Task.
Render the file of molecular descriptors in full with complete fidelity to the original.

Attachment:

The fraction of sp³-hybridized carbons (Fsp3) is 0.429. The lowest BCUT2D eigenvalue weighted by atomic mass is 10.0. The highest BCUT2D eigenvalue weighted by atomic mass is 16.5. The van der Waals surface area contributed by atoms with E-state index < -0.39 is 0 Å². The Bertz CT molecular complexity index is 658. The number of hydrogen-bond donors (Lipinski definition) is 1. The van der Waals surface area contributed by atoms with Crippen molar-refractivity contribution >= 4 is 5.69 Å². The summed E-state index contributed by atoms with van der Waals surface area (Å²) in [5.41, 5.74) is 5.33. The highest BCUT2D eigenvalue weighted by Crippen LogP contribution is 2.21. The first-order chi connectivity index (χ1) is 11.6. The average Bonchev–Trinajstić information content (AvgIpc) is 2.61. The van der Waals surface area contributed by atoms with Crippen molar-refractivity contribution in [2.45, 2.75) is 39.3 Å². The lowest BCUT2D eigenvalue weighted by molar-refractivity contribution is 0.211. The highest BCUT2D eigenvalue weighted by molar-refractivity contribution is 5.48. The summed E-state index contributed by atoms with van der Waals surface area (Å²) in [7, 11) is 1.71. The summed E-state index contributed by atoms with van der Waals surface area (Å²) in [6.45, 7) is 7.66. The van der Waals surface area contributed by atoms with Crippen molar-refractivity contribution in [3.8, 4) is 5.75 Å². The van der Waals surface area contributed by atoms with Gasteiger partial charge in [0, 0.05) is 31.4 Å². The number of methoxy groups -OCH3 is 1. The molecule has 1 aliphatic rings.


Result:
The fraction of sp³-hybridized carbons (Fsp3) is 0.429. The lowest BCUT2D eigenvalue weighted by atomic mass is 10.0. The highest BCUT2D eigenvalue weighted by atomic mass is 16.5. The van der Waals surface area contributed by atoms with E-state index < -0.39 is 0 Å². The Bertz CT molecular complexity index is 658. The number of hydrogen-bond donors (Lipinski definition) is 1. The van der Waals surface area contributed by atoms with Crippen molar-refractivity contribution >= 4 is 5.69 Å². The summed E-state index contributed by atoms with van der Waals surface area (Å²) in [5.41, 5.74) is 5.33. The highest BCUT2D eigenvalue weighted by Crippen LogP contribution is 2.21. The first-order chi connectivity index (χ1) is 11.6. The average Bonchev–Trinajstić information content (AvgIpc) is 2.61. The van der Waals surface area contributed by atoms with Crippen molar-refractivity contribution in [2.45, 2.75) is 39.3 Å². The lowest BCUT2D eigenvalue weighted by molar-refractivity contribution is 0.211. The highest BCUT2D eigenvalue weighted by molar-refractivity contribution is 5.48. The summed E-state index contributed by atoms with van der Waals surface area (Å²) in [7, 11) is 1.71. The summed E-state index contributed by atoms with van der Waals surface area (Å²) in [6.45, 7) is 7.66. The van der Waals surface area contributed by atoms with Crippen molar-refractivity contribution in [3.8, 4) is 5.75 Å². The van der Waals surface area contributed by atoms with Gasteiger partial charge in [0, 0.05) is 31.4 Å². The number of methoxy groups -OCH3 is 1. The molecule has 1 aliphatic rings.